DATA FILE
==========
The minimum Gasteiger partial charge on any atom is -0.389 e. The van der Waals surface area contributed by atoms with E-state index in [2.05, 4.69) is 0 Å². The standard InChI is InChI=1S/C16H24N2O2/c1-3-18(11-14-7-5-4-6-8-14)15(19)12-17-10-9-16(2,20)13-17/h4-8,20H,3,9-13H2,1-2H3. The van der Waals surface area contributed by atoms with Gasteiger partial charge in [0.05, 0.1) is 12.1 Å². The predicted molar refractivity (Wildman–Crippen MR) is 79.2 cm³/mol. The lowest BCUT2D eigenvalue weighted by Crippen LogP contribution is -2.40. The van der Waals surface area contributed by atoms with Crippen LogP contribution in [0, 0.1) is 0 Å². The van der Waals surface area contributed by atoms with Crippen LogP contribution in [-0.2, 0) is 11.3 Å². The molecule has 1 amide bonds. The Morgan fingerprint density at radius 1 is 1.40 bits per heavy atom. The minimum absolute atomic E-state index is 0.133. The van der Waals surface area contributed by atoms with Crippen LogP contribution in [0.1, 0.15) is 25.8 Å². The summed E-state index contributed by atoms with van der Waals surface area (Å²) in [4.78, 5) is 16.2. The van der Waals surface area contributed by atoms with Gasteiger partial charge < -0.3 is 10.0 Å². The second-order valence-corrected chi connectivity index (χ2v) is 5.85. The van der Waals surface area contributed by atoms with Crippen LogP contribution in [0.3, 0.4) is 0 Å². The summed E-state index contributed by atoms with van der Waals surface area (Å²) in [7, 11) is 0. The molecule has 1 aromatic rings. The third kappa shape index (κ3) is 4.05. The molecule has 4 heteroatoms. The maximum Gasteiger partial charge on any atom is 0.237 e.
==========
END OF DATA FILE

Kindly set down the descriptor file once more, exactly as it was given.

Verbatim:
The minimum Gasteiger partial charge on any atom is -0.389 e. The van der Waals surface area contributed by atoms with E-state index in [2.05, 4.69) is 0 Å². The standard InChI is InChI=1S/C16H24N2O2/c1-3-18(11-14-7-5-4-6-8-14)15(19)12-17-10-9-16(2,20)13-17/h4-8,20H,3,9-13H2,1-2H3. The van der Waals surface area contributed by atoms with Gasteiger partial charge in [0.05, 0.1) is 12.1 Å². The predicted molar refractivity (Wildman–Crippen MR) is 79.2 cm³/mol. The lowest BCUT2D eigenvalue weighted by Crippen LogP contribution is -2.40. The van der Waals surface area contributed by atoms with Crippen LogP contribution in [0, 0.1) is 0 Å². The van der Waals surface area contributed by atoms with Crippen LogP contribution in [-0.2, 0) is 11.3 Å². The molecule has 1 amide bonds. The Morgan fingerprint density at radius 1 is 1.40 bits per heavy atom. The minimum absolute atomic E-state index is 0.133. The van der Waals surface area contributed by atoms with Crippen LogP contribution in [0.1, 0.15) is 25.8 Å². The summed E-state index contributed by atoms with van der Waals surface area (Å²) in [4.78, 5) is 16.2. The van der Waals surface area contributed by atoms with Gasteiger partial charge < -0.3 is 10.0 Å². The second-order valence-corrected chi connectivity index (χ2v) is 5.85. The van der Waals surface area contributed by atoms with Crippen LogP contribution in [0.3, 0.4) is 0 Å². The summed E-state index contributed by atoms with van der Waals surface area (Å²) in [7, 11) is 0. The molecule has 1 aromatic rings. The third kappa shape index (κ3) is 4.05. The molecule has 4 heteroatoms. The maximum Gasteiger partial charge on any atom is 0.237 e.